China's state-backed Roman Catholic Church is urging its members to boycott controversial Hollywood blockbuster The Da Vinci Code.
The Da Vinci Code is being shown in more than 30 Chinese cinemas
The film was immoral and offensive to Christians, the deputy leader of the Church said.
It was screened in Beijing hours before the official world premiere in Cannes.
Analysts say that despite being state-sanctioned, China's official Catholic Church has a certain degree of autonomy on non-political issues.
The Chinese Catholic Patriotic Association exists alongside an underground Church which remains loyal to the Vatican.
China and the Vatican have not had diplomatic relations since 1951 and are currently sparring over the appointment of three bishops to the official Church without Rome's approval.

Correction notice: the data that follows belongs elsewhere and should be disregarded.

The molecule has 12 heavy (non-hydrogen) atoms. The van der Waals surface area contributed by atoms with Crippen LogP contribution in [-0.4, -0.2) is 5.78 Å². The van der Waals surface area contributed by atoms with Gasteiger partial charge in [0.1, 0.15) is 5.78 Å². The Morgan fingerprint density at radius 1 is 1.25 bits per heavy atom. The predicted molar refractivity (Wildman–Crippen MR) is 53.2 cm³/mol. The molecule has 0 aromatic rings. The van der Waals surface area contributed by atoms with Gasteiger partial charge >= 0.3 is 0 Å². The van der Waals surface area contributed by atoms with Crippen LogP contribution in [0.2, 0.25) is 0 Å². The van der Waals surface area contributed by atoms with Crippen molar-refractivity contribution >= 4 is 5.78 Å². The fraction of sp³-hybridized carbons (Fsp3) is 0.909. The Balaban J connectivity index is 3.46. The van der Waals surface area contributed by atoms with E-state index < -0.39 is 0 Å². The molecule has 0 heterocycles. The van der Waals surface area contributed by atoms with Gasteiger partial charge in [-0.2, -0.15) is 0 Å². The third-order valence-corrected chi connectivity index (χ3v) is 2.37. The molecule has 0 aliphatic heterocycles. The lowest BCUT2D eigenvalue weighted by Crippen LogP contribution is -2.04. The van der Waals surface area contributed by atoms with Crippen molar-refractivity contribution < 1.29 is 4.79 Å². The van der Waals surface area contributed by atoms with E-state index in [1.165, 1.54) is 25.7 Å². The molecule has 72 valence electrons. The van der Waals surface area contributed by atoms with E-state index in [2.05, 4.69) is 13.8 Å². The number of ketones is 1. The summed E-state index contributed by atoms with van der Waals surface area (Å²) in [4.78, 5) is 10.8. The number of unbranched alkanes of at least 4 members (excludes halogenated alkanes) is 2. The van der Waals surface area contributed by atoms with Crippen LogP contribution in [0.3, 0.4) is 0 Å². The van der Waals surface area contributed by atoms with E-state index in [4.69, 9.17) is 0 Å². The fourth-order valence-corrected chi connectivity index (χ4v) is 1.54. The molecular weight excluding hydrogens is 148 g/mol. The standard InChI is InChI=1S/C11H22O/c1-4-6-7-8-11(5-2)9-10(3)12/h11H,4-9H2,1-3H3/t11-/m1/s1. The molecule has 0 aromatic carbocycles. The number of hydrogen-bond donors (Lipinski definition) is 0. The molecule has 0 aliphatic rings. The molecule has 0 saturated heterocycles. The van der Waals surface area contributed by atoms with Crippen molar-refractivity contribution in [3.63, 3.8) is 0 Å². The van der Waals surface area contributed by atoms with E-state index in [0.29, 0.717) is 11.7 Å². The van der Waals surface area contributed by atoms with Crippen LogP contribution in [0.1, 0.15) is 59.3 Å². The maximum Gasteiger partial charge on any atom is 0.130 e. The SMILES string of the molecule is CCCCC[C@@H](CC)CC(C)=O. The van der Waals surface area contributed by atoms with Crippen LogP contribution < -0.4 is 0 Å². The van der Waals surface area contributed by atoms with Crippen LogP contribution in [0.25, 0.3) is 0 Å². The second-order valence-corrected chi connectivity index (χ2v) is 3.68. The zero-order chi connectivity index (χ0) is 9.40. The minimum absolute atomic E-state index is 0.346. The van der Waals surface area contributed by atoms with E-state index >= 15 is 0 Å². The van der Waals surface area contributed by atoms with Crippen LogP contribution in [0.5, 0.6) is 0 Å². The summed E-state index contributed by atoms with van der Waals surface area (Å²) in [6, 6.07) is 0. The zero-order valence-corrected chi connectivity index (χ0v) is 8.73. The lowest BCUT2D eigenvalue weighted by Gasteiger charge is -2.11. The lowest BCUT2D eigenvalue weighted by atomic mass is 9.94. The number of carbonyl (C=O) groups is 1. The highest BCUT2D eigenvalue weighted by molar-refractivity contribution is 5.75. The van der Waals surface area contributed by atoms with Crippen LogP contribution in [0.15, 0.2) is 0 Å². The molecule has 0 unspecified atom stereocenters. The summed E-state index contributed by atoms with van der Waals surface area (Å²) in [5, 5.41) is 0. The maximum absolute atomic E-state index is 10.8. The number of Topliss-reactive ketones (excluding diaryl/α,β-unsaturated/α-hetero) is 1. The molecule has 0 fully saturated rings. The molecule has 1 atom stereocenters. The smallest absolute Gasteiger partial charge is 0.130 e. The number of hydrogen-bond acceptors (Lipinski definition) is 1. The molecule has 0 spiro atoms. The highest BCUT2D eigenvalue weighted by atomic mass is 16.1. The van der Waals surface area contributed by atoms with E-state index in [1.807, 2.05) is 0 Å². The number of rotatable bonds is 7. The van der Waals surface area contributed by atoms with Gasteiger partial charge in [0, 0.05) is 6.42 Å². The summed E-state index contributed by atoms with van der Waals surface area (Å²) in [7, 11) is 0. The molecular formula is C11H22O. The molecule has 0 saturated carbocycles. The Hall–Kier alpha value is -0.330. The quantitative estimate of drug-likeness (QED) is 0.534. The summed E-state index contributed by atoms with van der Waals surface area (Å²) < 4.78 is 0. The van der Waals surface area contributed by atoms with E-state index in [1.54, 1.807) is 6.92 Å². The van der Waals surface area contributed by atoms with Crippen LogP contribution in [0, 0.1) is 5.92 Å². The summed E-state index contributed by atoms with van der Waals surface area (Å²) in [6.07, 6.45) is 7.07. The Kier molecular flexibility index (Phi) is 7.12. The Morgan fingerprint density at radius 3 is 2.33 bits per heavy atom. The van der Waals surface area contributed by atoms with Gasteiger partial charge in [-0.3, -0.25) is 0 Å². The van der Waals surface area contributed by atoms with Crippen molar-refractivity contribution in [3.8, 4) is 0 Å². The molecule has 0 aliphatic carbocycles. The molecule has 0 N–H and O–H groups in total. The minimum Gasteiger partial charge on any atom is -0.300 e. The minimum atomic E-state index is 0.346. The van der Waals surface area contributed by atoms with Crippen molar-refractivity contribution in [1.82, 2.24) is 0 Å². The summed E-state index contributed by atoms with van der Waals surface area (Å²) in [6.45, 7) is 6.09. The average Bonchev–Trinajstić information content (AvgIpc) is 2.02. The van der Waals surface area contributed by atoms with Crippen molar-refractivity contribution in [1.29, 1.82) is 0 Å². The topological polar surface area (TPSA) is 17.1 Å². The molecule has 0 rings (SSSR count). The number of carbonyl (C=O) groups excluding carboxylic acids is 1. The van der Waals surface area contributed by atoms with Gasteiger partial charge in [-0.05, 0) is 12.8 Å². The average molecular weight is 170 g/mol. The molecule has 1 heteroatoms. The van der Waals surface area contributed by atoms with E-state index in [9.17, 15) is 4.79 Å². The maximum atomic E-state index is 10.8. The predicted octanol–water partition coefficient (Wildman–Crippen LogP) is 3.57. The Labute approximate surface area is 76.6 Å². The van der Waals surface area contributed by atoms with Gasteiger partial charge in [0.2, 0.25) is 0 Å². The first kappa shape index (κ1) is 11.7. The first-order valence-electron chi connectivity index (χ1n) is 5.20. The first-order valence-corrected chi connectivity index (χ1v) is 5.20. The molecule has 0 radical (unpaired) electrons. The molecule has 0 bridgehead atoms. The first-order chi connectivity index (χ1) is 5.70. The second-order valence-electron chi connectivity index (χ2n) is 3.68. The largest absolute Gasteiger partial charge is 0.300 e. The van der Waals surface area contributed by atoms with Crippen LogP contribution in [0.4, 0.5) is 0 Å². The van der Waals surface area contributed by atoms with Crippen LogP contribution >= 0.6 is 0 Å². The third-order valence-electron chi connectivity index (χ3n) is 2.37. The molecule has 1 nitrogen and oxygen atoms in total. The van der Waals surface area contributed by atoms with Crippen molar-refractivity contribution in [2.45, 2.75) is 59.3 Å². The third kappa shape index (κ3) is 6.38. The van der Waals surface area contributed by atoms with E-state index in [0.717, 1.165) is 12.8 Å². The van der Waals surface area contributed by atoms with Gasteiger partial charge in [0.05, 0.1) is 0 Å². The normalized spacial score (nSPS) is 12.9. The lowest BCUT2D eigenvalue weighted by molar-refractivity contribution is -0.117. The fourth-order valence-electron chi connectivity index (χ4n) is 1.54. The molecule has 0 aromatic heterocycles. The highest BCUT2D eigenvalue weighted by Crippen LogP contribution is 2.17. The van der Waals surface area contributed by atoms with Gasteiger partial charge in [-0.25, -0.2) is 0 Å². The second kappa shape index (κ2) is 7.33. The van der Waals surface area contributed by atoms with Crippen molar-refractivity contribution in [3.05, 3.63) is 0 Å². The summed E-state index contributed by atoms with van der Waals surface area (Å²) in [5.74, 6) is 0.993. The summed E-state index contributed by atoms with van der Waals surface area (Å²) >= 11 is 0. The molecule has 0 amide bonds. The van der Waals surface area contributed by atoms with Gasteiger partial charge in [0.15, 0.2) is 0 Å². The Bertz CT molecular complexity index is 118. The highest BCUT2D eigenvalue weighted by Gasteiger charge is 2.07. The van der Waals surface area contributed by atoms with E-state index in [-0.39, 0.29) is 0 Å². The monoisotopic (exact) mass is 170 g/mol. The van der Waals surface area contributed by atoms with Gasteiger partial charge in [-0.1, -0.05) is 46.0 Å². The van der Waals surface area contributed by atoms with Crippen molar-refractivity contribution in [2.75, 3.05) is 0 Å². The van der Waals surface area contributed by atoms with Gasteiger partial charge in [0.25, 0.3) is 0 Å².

The film - based on the book by Dan Brown - revolves around the theory that Jesus married his follower Mary Magdalene and that their descendants survive today.
Patriotic Catholic Association Vice-President Liu Bainian told Xinhua news agency the film had "many details that go against the Catholic teachings or are even insulting".
The blockbuster has caused outrage among many Christian organisations as well as senior Vatican officials.
The authorities in the Philippines capital Manila have banned the screening of the film.